Terranea’s Chef Bernard Ibarra employs local bees to create liquid gold

Terranea Resort’s executive chef, Bernard Ibarra, has a deep appreciation for the gardens integral to his culinary art. His gratitude extends beyond the fruits of the earth to the bees that pollinate them.


Since Chef Bernard Ibarra started working at Terranea, he has been delighted to be in the company of so many bees—first among the numerous flowers and plants at the resort and then later at the nearby Catalina View Gardens in Rancho Palos Verdes, where he grows farm-to-table produce. “There were established beehives that a commercial beekeeper cared for at the Catalina View Gardens until I assisted with tending to them,” says the chef. “My sister and brother-in-law are beekeepers in the Basque Country of northern Spain, and they have mentored me a little bit. When I am able to go on vacation during their harvest in August, I help them collect honey and put it in jars.”

“Since we are primarily raising the bees for pollination, we typically offer honey at Terranea as a sweetener and condiment at special events.”

Currently there are four hives that Chef Ibarra helps tend, some of which are from feral colonies that have been relocated from the resort’s trails. Each one is roughly 20x16x9 inches, houses an average of 25,000 to 30,000 bees, and can have two or three boxes stacked on top of one another. Colonies build hives in them to produce honeycombs and also to lay eggs for new bees.

“At least once every month I inspect the hives looking for signs of disease, pests (typically mites) and indications of new queen cells,” he shares. “A sign of a queen cell might be swarming, which can result in losing a colony. When a queen gets older it naturally gets pushed out by the colony and is replaced by a young queen. The old queen then flies away with followers to find another home and the new queen flies away to find a drone (male bee), is inseminated and then returns to the hive to lay eggs.”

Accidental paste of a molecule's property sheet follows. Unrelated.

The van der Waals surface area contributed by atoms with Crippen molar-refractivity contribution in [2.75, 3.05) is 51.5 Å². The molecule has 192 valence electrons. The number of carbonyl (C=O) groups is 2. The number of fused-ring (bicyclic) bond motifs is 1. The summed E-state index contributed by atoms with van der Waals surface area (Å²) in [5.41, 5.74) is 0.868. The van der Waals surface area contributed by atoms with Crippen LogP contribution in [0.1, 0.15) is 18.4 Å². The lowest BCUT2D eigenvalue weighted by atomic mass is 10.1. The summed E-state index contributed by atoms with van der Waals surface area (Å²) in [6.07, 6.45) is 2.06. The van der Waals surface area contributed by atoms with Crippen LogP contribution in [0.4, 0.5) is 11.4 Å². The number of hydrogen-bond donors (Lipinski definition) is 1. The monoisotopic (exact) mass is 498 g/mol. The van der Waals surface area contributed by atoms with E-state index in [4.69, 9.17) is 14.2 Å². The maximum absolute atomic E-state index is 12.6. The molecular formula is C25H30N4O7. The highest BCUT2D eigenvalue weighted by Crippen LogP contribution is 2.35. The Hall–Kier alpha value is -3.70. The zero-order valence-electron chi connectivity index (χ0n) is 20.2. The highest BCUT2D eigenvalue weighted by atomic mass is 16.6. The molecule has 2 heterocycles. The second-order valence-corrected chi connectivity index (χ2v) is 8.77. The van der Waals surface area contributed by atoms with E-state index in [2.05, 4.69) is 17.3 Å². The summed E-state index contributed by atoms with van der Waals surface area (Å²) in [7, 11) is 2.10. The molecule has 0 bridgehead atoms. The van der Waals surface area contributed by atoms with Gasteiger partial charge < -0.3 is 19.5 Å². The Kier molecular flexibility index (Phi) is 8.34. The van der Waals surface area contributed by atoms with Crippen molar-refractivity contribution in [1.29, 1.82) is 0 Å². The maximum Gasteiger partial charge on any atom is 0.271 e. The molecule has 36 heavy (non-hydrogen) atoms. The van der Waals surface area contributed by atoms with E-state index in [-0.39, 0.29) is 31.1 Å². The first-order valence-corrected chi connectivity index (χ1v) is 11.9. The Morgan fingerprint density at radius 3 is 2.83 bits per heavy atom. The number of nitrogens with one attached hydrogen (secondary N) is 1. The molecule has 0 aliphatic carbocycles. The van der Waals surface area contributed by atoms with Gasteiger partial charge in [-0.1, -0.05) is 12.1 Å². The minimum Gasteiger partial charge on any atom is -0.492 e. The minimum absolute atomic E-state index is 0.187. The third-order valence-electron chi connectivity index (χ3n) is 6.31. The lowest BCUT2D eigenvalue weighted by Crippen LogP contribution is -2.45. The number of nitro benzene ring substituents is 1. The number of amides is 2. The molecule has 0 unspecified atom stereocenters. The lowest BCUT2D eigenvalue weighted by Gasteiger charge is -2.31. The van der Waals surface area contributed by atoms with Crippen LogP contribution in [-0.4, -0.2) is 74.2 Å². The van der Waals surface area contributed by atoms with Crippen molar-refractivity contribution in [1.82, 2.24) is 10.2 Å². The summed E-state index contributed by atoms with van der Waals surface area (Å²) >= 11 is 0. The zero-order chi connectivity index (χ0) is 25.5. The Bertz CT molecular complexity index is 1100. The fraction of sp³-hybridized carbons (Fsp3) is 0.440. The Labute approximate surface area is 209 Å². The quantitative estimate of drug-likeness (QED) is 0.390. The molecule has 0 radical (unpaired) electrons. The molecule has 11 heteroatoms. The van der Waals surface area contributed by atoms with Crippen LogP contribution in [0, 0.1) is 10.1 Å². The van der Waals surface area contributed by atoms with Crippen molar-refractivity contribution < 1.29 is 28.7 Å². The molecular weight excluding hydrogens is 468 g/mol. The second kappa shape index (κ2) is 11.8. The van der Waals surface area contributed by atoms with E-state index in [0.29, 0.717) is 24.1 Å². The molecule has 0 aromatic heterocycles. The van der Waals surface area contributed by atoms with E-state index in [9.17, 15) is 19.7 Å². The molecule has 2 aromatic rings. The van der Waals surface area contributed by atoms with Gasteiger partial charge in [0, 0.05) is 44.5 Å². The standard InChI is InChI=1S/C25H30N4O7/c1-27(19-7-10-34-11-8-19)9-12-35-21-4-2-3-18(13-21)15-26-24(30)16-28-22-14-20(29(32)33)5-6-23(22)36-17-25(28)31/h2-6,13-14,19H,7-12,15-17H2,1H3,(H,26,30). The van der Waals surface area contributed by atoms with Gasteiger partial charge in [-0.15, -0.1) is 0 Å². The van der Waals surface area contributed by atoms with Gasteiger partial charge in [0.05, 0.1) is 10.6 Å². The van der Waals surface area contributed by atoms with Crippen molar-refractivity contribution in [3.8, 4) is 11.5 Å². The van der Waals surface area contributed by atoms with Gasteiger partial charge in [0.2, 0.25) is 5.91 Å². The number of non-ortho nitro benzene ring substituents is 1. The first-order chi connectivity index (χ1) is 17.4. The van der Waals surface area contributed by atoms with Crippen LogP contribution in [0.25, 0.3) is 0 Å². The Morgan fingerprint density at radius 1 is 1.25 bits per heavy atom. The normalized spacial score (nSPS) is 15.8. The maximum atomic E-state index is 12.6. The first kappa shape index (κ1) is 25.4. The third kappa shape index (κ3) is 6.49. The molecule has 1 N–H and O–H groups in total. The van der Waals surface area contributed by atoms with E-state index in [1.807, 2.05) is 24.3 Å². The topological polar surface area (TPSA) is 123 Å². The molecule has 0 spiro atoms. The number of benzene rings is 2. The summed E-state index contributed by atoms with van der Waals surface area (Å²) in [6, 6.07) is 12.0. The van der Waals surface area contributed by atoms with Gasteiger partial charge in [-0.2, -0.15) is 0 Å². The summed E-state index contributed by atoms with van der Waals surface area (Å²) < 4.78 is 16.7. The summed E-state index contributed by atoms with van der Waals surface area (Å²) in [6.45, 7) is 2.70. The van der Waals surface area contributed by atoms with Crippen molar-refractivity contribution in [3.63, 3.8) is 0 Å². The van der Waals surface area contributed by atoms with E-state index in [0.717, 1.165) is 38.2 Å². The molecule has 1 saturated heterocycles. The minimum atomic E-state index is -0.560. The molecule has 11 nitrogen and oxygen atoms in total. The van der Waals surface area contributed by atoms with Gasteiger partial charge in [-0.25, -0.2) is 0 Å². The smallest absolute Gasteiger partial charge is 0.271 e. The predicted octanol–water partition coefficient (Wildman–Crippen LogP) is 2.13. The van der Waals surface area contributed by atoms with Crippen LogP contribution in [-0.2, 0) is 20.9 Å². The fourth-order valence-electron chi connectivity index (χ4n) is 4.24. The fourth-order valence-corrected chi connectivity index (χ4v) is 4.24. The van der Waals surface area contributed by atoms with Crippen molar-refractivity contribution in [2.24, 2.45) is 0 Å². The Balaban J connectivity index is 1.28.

There are two primary reasons for managing bee colonies. One is for honey production, and the other is for the pollination of gardens. “For me, it is important to have the colonies for sustainability and pollination of the crops in the gardens, such as the avocados, lemon trees, passion fruit and eggplants. I only harvest honey when we need it at Terranea. Bees make honey for their own food. They do not make it for us. So when we take the honey from them, they keep making more.”

To harvest the honey, Chef Ibarra opens the top of a hive and gently sends smoke into it, which encourages the bees to go to the bottom of the hive to collect honey for food because they sense danger. Donning his thick, white, cotton beekeeper suit and face veil, he then hooks special hive tools onto a honey frame, lifts it and gathers what he needs before replacing it with another empty frame. It usually takes a few weeks for them to rebuild the wax before they start filling it with honey again.

“Since we are primarily raising the bees for pollination, we typically offer honey at Terranea as a sweetener and condiment at special events,” he adds. “We also use it on cheese platters, in salad dressings, candies and pastries, and as a flavoring agent, such as for basting fish and meat and caramelizing it for a really nice flavor.”


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